It’s a challenge that faces all of us when we have an engaged team that put forward lots of great ideas. How do you decide what to spend your time on?

One of the pitfalls of a good Kaizen culture is that ideas can flow too quickly.

Sometimes it feels overwhelming. Many of these ideas can be dealt with by the teams themselves (once they have developed, of course) but often there will be times when support from management will be required.

This often happens at the start of a Kaizen system being introduced. The teams are new to implementing change and they need help. It also happens later on too; people need help as they extend their reach of the improvements they want to implement and need a different kind of support.

So, how do you choose what needs to be worked on first and what needs to be parked until a later date? After all, most of us have day jobs competing with our Kaizen activities for our attention (and even if this if your full time role, how many hours do you have in the day?).

When I work with businesses with this predicament we look to develop a ranking system. If you don’t have one currently then I recommend that you think about having one for two very good reasons:

  1. It will help ensure that you spend your resources wisely and get the ‘biggest bang for your buck’.
  2. A clear and visible ranking for Kaizen opportunities (that your teams can see and understand) helps with longevity. If people think their ideas are being ignored then the flow of ideas can dry up.

Creating a ranking system requires that you know what is important for making change happen in your business. This could include:

  • managing risk,
  • speed of implementation,
  • blitzing a particular business issue,
  • low cost ideas,
  • reducing frustrations,
  • making a tangible difference,
  • improving safety (or quality),
  • reducing costs,

… or anything else that comes to mind that is important to your business.

Kaizen improvement option
Decide what criteria will give your business the best return on Kaizen effort

Once you have decided what is important you can share this with your teams and help them to develop ideas that produce an optimal result for your business.

A method that I use with my clients (and one that is integral with the PDCA Complete Kaizen management software) is the BCS method. This stands for Benefit, Cost and Speed. An ideal Kaizen suggestion is one that makes a positive difference to the business, is low cost and can be implemented today.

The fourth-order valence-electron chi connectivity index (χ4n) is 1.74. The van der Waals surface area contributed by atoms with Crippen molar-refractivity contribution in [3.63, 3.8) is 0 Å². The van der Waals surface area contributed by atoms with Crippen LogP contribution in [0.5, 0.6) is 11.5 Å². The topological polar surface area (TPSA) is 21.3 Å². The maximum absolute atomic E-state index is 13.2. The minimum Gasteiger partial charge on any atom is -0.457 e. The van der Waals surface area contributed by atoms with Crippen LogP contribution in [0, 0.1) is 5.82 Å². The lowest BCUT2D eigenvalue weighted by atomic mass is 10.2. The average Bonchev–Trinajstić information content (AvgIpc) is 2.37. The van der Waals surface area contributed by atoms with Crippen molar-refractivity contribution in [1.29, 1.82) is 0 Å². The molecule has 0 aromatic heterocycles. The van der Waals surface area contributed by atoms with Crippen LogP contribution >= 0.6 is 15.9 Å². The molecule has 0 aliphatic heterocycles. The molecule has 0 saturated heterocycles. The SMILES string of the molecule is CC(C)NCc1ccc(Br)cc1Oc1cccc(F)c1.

We use the BCS system to score each factor and provide a ranking that allows our clients and users to quickly evaluate and share the prioritised queue of Kaizen opportunities and projects. It works great and the same idea can work for your business too.

If you haven’t got a ranking system in place yet then I urge you to implement one. One of the other benefits of a ranking system is that you can help your teams to develop ideas that fit the ‘what does good look like’ mould that you need for your business.

I see many businesses roll out Kaizen and then watch as a wave of ‘innovation’ projects land at their desks. The teams don’t know what Kaizen truly is and a ranking system can help to guide them. When they put an idea forward, and rank it, the score can help them to tweak the idea so that it becomes a solid Kaizen idea that will actually get implemented.

kaizen system

As time progresses and your teams get better at implementing improvements (and your management team get better at managing Kaizen) this will become easier. In the short term let’s help everyone to implement more improvement ideas, whether this is through a more effective queuing / prioritisation of ideas, communicating progress or guiding your teams.

Keep improving,


Giles Johnston

Giles Johnston is a Chartered Engineer who consults with businesses to improve their on time delivery performance, ERP system performance and deploy Kaizen / Lean production methods. Giles is also the author of 'What Does Good Look Like?'.